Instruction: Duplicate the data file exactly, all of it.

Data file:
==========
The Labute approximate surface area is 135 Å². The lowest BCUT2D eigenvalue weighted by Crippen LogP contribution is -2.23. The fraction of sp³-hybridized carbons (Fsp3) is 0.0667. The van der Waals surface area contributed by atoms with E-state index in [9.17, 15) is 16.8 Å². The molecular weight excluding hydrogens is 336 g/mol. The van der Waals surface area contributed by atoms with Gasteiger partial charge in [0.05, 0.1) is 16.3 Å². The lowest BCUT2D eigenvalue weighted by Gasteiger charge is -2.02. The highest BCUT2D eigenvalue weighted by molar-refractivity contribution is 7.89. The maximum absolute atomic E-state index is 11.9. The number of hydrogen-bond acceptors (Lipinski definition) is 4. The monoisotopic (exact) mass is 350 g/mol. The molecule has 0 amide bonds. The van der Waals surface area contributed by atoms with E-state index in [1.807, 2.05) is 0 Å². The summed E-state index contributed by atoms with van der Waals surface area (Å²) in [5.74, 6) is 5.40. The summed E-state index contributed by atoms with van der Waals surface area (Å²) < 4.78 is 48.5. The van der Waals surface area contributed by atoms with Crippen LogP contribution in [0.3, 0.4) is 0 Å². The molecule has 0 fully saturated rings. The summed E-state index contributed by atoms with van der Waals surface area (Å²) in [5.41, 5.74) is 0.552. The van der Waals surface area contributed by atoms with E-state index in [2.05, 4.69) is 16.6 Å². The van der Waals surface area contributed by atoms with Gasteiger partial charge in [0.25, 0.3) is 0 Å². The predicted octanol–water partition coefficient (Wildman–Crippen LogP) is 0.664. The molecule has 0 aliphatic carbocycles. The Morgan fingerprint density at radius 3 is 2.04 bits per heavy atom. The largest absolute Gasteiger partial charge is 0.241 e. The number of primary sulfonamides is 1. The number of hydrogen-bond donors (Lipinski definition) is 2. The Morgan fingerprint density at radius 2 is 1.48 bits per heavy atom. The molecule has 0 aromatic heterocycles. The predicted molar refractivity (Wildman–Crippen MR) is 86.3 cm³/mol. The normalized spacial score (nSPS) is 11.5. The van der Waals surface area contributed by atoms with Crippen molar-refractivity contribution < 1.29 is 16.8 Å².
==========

The Labute approximate surface area is 135 Å². The lowest BCUT2D eigenvalue weighted by Crippen LogP contribution is -2.23. The fraction of sp³-hybridized carbons (Fsp3) is 0.0667. The van der Waals surface area contributed by atoms with E-state index in [9.17, 15) is 16.8 Å². The molecular weight excluding hydrogens is 336 g/mol. The van der Waals surface area contributed by atoms with Gasteiger partial charge in [0.05, 0.1) is 16.3 Å². The lowest BCUT2D eigenvalue weighted by Gasteiger charge is -2.02. The highest BCUT2D eigenvalue weighted by molar-refractivity contribution is 7.89. The maximum absolute atomic E-state index is 11.9. The number of hydrogen-bond acceptors (Lipinski definition) is 4. The monoisotopic (exact) mass is 350 g/mol. The molecule has 0 amide bonds. The van der Waals surface area contributed by atoms with E-state index in [1.807, 2.05) is 0 Å². The summed E-state index contributed by atoms with van der Waals surface area (Å²) in [5.74, 6) is 5.40. The summed E-state index contributed by atoms with van der Waals surface area (Å²) < 4.78 is 48.5. The van der Waals surface area contributed by atoms with Crippen LogP contribution in [0.3, 0.4) is 0 Å². The molecule has 0 fully saturated rings. The summed E-state index contributed by atoms with van der Waals surface area (Å²) in [5.41, 5.74) is 0.552. The van der Waals surface area contributed by atoms with E-state index in [2.05, 4.69) is 16.6 Å². The van der Waals surface area contributed by atoms with Gasteiger partial charge in [0.25, 0.3) is 0 Å². The predicted octanol–water partition coefficient (Wildman–Crippen LogP) is 0.664. The molecule has 0 aliphatic carbocycles. The Morgan fingerprint density at radius 3 is 2.04 bits per heavy atom. The largest absolute Gasteiger partial charge is 0.241 e. The number of primary sulfonamides is 1. The number of hydrogen-bond donors (Lipinski definition) is 2. The Morgan fingerprint density at radius 2 is 1.48 bits per heavy atom. The molecule has 0 aromatic heterocycles. The predicted molar refractivity (Wildman–Crippen MR) is 86.3 cm³/mol. The normalized spacial score (nSPS) is 11.5. The van der Waals surface area contributed by atoms with Crippen molar-refractivity contribution < 1.29 is 16.8 Å².